As you go.... Miles 10.7 to 11.3: Note grass, mallow, white bursage, and white-stem milkweed (Asclepias albicans), plus diamond cholla (Cylindropuntia ramosissima) growing in runoff runnels. Even ironwood trees (Olneya tesota) and other large plants grow along them. The runnels flow across the roadway, but road grading blocks or re-channels them, leaving plants on the downstream side of the road with less water and affecting their growth. If you walk along a runnel, you'll find animals seeking shade and food. The functions and values of runnels are analogous to riparian habitat. Runnels also nourish cryptobiotic soils, and their growth patterns on the ground may reveal where rainwater runs or pools.

Mile 11.3. Road widens a bit.

Mile 11.5. Junction C-11 and military staging area S-54. Heed laser warning signs from here to C-8. Do not hike or drive west of the road.

Mile 12.5. Military bivouac area S-53 to the west. Continue straight. At certain times of the year, large contingents of Marines camp along this road in military training exercises such as the Weapons and Tactics Instructor course (WTI), an advanced tactical aviation exercise designed to train weapons and tactics instructors.

Mile 13.0 . 32°30'11.9"N, 114°07'45.5"W. Junction C-10 and the eastbound Hobbs Drag Road, a Border Patrol sign-cutting trail named for agent Kenneth Hobbs who hailed from Sonora, Texas, and pioneered the road in 1967-1968. Agents regularly sweep the trail smooth with a drag-harrow of old tires pulled behind a vehicle at slow speed, leaving a tabula rasa where agents can "read" subsequent tracks made by people or vehicles. Tracking is an old art, taking years to master, and out here it has saved many migrant lives.

Continue straight.

Mile 13.9. Junction C-8 and trail west to S-52. Do Not Enter laser hazard area. Continue straight.

Mile 14.1. Area S-51. Continue straight.

Mile 14.5. Junctions C-6 to west and C-7 to east. Continue straight.

Mile 15.0. 32°31'41.3"N, 114°08'49.4W. Junction C-5. Road west goes toward mountains and various campsites. Continue straight.

Mile 15.0. This hulk of an armored personnel carrier has become a local landmark.

Mile 15.1. Junction C-4. Continue straight.

Mile 16.2. 32°32'24.9"N, 114°09'26.9"W. Roadside patch of hollyleaf bursage (Ambrosia ilicifolia), defined by holly shaped leaves and large size. Plants survive here by many means: spines or stickers for protection, foul taste, drought tolerance, and this plant uses them all, plus its seeds have "hooks" that attach to animal fur and are dispersed far and wide. Its leaves can be green following rainy seasons, though this region receives only 3 to 4" of rain a year. Hollyleaf bursage is different than desert holly (Atriplex hymenelytra), a beautiful yet hardy plant found on the western side of the Gila Mountains.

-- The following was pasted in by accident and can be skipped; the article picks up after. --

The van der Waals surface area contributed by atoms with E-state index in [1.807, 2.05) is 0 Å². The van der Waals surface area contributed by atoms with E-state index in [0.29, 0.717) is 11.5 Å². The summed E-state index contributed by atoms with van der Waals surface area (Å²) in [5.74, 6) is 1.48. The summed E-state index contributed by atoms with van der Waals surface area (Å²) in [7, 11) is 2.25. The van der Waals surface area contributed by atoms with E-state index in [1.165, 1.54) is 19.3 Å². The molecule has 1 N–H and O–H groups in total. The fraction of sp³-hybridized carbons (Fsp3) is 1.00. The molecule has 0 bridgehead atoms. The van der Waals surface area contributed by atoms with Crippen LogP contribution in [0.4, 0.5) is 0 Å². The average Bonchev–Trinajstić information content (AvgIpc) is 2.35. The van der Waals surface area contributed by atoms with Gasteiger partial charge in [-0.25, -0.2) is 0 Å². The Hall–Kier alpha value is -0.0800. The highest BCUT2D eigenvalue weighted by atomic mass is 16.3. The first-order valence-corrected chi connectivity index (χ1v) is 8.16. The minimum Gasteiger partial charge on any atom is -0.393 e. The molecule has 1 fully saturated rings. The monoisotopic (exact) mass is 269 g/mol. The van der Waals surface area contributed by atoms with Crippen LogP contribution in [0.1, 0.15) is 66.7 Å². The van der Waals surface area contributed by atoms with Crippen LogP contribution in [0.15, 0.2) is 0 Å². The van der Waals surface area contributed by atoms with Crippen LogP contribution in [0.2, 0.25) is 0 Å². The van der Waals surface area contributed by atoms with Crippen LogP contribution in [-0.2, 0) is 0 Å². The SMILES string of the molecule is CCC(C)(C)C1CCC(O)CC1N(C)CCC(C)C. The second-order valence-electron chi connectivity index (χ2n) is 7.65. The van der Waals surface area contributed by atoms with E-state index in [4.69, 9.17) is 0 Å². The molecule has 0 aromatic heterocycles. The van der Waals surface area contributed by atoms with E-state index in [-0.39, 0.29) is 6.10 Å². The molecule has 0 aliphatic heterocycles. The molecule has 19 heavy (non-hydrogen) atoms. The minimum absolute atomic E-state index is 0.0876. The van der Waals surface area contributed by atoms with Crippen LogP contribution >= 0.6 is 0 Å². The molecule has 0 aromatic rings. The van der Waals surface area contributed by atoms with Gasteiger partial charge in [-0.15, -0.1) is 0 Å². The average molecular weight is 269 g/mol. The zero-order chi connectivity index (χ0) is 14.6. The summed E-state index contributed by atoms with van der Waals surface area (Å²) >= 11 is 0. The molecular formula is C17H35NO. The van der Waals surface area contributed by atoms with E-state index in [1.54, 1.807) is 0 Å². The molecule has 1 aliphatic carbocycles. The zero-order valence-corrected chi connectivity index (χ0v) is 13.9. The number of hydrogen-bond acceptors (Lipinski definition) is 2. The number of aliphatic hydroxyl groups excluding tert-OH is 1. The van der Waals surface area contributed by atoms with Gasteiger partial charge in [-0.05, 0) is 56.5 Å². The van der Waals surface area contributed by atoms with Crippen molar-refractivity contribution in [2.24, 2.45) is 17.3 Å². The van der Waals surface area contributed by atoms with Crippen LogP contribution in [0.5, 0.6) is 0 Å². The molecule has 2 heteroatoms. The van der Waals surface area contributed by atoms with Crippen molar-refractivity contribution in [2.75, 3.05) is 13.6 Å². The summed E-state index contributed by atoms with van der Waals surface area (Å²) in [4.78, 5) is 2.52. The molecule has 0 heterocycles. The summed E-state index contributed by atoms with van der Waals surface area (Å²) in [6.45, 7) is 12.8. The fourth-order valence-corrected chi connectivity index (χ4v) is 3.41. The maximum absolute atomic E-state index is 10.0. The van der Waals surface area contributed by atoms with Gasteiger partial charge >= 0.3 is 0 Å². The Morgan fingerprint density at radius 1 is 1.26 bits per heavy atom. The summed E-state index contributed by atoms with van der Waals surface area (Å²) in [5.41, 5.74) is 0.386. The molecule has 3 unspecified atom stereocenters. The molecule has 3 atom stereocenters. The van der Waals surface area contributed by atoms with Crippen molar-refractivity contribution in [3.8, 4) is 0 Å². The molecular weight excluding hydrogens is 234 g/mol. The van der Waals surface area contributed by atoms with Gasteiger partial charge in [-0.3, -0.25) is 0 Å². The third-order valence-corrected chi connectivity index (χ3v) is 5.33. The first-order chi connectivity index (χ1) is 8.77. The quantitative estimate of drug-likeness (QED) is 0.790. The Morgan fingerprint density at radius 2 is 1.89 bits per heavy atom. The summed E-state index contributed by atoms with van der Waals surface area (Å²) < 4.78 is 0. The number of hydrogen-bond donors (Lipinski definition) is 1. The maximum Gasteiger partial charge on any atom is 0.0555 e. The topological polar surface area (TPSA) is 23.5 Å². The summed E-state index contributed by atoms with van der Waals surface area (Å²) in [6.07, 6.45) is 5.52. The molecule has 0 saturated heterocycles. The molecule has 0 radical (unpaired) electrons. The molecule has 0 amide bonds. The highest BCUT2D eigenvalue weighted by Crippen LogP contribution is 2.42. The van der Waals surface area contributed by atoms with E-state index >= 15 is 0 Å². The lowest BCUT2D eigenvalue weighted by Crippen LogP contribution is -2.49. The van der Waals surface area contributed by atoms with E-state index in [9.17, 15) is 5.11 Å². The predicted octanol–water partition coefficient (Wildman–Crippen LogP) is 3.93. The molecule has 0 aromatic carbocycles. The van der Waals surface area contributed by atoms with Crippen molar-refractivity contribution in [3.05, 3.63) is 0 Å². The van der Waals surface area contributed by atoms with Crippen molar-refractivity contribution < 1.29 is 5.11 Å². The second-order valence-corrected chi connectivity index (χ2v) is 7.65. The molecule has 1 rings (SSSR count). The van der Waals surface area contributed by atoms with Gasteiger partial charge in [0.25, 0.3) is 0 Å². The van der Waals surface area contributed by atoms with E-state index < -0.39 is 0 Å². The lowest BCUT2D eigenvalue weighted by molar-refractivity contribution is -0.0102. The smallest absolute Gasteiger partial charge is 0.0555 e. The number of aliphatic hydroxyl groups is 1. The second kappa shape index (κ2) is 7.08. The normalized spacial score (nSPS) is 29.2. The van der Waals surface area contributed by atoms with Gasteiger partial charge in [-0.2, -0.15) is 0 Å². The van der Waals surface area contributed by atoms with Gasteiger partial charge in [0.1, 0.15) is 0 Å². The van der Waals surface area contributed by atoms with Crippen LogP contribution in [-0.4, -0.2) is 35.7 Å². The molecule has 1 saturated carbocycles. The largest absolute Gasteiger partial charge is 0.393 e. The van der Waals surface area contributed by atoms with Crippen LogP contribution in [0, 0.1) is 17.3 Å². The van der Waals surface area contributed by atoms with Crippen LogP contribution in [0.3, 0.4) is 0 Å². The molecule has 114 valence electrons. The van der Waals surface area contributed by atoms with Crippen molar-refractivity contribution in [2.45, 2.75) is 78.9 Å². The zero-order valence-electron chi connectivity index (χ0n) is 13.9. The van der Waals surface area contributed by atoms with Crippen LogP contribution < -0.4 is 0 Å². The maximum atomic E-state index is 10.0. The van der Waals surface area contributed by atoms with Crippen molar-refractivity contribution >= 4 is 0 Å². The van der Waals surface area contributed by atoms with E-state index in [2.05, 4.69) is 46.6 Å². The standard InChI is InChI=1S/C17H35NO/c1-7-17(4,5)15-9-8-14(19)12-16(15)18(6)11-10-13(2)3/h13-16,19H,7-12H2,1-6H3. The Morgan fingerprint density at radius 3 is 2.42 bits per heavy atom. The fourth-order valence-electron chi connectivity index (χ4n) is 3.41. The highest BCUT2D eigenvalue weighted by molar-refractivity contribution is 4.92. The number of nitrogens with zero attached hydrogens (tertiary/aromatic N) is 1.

Mile 17.2. 32°33'24.6"N, 114°09'59.3"W. Junction C-2. A power line and road head north. Continue straight north-northwest on main road.

Note that ocotillos (Fouquieria splendens ssp.splendens) here are the dominant tall plant, with only an occasional ironwood tree (Olneya tesota) that is growing more like a shrub than a tree. Shorter shrubs include white bur-sage (Ambrosia dumosa), brittlebush (Encelia farinosa), cheesebush (Ambrosia salsola var. pentalepis), and creosote, with an occasional cholla (Cylindropuntia fulgida var. fulgida) or saguaro (Carnegia gigantea). Cryptobiotic soil crust holds the soil and keeps it from blowing away.

Mile 21.4. Large encampment area for military training. Sign S-50. Two wooden temporary buildings stand in stark contrast to the bare ground.

Mile 22.3. 32°37'11.1"N, 114°12'38.1W. Key Junction "C" and Goldwater Range northern boundary.

Occasionally this is a bustling intersection as various Marine Corps units deploy to the field and their heavy equipment is delivered by commercial trucks. The training exercises vary from deployment of remote communications units to large field camps to combat units complete with defensive "missiles" and electronic or laser countermeasures and locators. Pilots of various aircraft train in close coordination with ground troops and observers.

Rugged Gila Mountains to the west meant that westbound travelers had to go around them by way of Dome and the Gila River valley, or find one of the very few passes through the range (Cipriano Pass), or skirt them by going far south to Tinajas Altas Pass. In modern times the highway over Telegraph Pass has solved this problem.

From here there are two easy routes home, one directly to Wellton and the other directly to Yuma.





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Natural History of the Sonoran Desert and Refuge